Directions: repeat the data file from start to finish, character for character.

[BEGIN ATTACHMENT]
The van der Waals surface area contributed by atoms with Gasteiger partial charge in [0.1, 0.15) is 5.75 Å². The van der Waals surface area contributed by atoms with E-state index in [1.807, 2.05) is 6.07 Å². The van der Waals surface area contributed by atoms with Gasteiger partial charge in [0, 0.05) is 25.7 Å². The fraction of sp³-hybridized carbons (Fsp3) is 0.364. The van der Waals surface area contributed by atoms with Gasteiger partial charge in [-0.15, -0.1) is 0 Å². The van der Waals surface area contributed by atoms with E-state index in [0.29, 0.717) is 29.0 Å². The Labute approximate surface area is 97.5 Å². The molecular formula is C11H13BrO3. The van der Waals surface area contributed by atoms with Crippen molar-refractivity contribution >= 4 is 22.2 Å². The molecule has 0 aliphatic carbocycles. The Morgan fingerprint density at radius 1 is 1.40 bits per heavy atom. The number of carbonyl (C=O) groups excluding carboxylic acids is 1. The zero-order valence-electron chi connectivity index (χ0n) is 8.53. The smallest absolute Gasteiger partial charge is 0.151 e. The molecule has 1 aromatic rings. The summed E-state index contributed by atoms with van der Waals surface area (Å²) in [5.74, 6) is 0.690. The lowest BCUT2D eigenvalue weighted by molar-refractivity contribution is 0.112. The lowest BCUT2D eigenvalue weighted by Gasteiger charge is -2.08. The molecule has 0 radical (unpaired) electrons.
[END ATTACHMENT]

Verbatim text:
The van der Waals surface area contributed by atoms with Gasteiger partial charge in [0.1, 0.15) is 5.75 Å². The van der Waals surface area contributed by atoms with E-state index in [1.807, 2.05) is 6.07 Å². The van der Waals surface area contributed by atoms with Gasteiger partial charge in [0, 0.05) is 25.7 Å². The fraction of sp³-hybridized carbons (Fsp3) is 0.364. The van der Waals surface area contributed by atoms with Gasteiger partial charge in [-0.15, -0.1) is 0 Å². The van der Waals surface area contributed by atoms with E-state index in [0.29, 0.717) is 29.0 Å². The Labute approximate surface area is 97.5 Å². The molecular formula is C11H13BrO3. The van der Waals surface area contributed by atoms with Crippen molar-refractivity contribution >= 4 is 22.2 Å². The molecule has 0 aliphatic carbocycles. The Morgan fingerprint density at radius 1 is 1.40 bits per heavy atom. The number of carbonyl (C=O) groups excluding carboxylic acids is 1. The zero-order valence-electron chi connectivity index (χ0n) is 8.53. The smallest absolute Gasteiger partial charge is 0.151 e. The molecule has 1 aromatic rings. The summed E-state index contributed by atoms with van der Waals surface area (Å²) in [5.74, 6) is 0.690. The lowest BCUT2D eigenvalue weighted by molar-refractivity contribution is 0.112. The lowest BCUT2D eigenvalue weighted by Gasteiger charge is -2.08. The molecule has 0 radical (unpaired) electrons.